From the book jacket:
Lib Wright, a young English nurse trained by the legendary Florence Nightingale, arrives in an impoverished Irish village with a strange mission. Eleven-year-old Anna O'Donnell is said to have eaten nothing for four months. With tourists thronging to see the child, as the press sowing doubt, the baffled community looks to an outsider to bring the truth to light. Lib's job is simple: to stay in the girl's bare room at all hours, watching her.
An educated skeptic repelled by what she sees as ignorance and superstition, Lib expects to expose the fast as hoax within days. But the long hours she spends with Anna begin to erode all her assumptions about the child, the Irish, and herself. Is Anna a fraud or simply a "living wonder"? Or is something more sinister unfolding right before Lib's eyes?
So. I found this book to be pretty engaging right from the beginning, despite it being a pretty slow moving plot--it was one of those books that I could sit down to read in the afternoon, and then look up to discover that the sun had set long ago. For most of the time that I was actually reading this book, I was pretty sure that this one would receive a 'must read now' rating from me. I liked the characters, I liked the story, I liked everything about it. However, somewhere in the second half of the book I found my opinion shifting slightly. Now that I'm finished, I think it's certainly worth reading...but I feel much less enthusiastic about it than I did initially.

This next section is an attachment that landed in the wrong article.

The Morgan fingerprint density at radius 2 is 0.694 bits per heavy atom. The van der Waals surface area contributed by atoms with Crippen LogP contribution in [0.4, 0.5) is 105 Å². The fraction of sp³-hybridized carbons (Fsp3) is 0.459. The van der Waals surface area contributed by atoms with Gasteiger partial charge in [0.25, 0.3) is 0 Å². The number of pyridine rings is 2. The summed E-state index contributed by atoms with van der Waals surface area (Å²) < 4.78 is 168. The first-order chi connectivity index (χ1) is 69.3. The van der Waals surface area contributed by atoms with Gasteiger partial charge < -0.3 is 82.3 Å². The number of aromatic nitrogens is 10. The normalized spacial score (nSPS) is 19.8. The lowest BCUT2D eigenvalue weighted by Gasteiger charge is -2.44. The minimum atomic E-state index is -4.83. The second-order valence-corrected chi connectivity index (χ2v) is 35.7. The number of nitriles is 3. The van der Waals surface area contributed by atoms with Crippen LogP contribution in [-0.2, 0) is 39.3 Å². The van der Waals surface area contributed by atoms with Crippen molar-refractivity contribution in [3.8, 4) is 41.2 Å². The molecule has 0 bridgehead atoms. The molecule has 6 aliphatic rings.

For me personally, I thought the romance that developed in the second half of the book was pretty unnecessary, and didn't really add anything to the plot. If Donoghue felt it was so necessary to include, then I wish she would have spent more time flushing it out in the conclusion. Instead, characters who hardly knew each other essentially sail away into the sunset for a "happily ever after" that didn't ring true for me given the circumstances.
That said, I've heard a *lot* of people rave about this book, saying it was one of their favorites ever, and I don't want to discourage you from reading it, because you may feel the same. I thought it was a perfectly fine book, and definitely worth a read. It just fell a little flat right at the end for me.